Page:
Marvel Studios Promises More Diversity and Inclusivity in Phase 4 and Beyond

Marvel Studios EVP of Production Victoria Alonso says the Disney-owned studio is “actively” [...]

Marvel Studios EVP of Production Victoria Alonso says the Disney-owned studio is "actively" working towards a more diverse and inclusive Marvel Cinematic Universe.

"I would feel honored to have a member of the LGBTQ+ group represented in our films and I hope the future shows that," Alonso wrote in a Reddit Q&A Wednesday when asked about the addition of LGBTQ+ characters to the ever-expanding franchise.

In a separate comment, Alonso added, "I can tell you we are actively working on making our universe as diverse and inclusive as we can. Be patient with us. We have a lot coming in the future."

MCU-inspired ABC television show Agents of S.H.I.E.L.D. introduced Inhuman Joey Gutierrez (Juan Pablo Raba), a gay man, and the movie side of the franchise featured its first openly gay character in Avengers: Endgame, portrayed by director Joe Russo in a cameo appearance.

Marvel's Runaways highlights a lesbian romance between Nico (Lyric Okano) and Karolina (Virginia Gardner), but scenes touching on Valkyrie's (Tessa Thompson) and Okoye's (Danai Gurira) bisexuality were deleted from Thor: Ragnarok and Black Panther, respectively.

The franchise will also feature its first trans actors in Spider-Man: Far From Home, in theaters July 2, and Russo in May promised the MCU will receive its first LGBTQ+ superhero "very soon."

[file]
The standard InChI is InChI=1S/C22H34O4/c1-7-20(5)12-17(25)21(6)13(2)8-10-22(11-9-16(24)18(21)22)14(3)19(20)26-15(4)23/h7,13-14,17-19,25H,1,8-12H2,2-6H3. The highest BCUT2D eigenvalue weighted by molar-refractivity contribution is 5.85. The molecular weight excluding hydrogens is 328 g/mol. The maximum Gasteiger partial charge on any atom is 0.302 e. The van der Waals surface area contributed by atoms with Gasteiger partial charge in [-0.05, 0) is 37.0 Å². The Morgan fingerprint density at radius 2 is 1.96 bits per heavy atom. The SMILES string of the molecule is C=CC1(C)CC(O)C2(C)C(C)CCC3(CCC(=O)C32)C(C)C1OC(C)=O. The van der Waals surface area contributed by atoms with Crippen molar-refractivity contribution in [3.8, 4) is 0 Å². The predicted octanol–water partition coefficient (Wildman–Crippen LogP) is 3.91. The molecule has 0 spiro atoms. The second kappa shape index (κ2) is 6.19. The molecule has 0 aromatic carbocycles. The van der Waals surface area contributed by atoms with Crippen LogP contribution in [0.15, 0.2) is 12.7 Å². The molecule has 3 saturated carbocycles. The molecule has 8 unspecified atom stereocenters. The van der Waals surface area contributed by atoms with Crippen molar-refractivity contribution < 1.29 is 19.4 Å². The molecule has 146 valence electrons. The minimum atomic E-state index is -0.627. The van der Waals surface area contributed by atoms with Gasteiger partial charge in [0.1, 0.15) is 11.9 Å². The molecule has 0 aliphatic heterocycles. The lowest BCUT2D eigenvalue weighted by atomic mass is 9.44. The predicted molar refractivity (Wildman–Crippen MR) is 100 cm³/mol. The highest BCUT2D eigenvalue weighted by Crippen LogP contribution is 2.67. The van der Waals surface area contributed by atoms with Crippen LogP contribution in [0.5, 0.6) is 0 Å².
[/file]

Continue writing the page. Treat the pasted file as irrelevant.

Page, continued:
Next, the super strong Hercules — who in the Marvel Comics has a counterpart that has been presented as bisexual — is rumored to be a leading character in the Chloé Zhao-directed The Eternals. It was earlier reported Marvel was seeking to cast an openly gay actor in a lead role for the film, a first for the studio, and speculation pointed to character Ikaris.

Alonso in November said the studio's goal was to represent every community in its films, which have widened their scopes with Black Panther — the first Marvel Studios production with a black lead and a predominantly black cast — and Captain Marvel, their first female-led production.

"You don't get to have this kind of success if the entire world doesn't see your product. So we are determined to have everyone of those people represented in our films, in some way, at some point in time," Alonso told the BBC.

"Now, we only make two or three movies a year, so it's difficult to have every single one — but it is definitely one of the things that we have in our minds all the time."

Alonso said she hopes to realize more representation for Latin and Asian moviegoers as well as the LGBTQ+ communities.

Marvel will premiere its first Asian lead in Shang-Chi, starring Marvel Comics' Asian-American superhero, now in development under director Destin Daniel Cretton. The film promises a modernized take avoiding Asian stereotypes.

"The best part of working for Marvel Studios is 100% all of it," Alonso wrote in another Reddit response. "But most importantly, to be able to show new generations the characters that represent them in each and every way has given me great pride."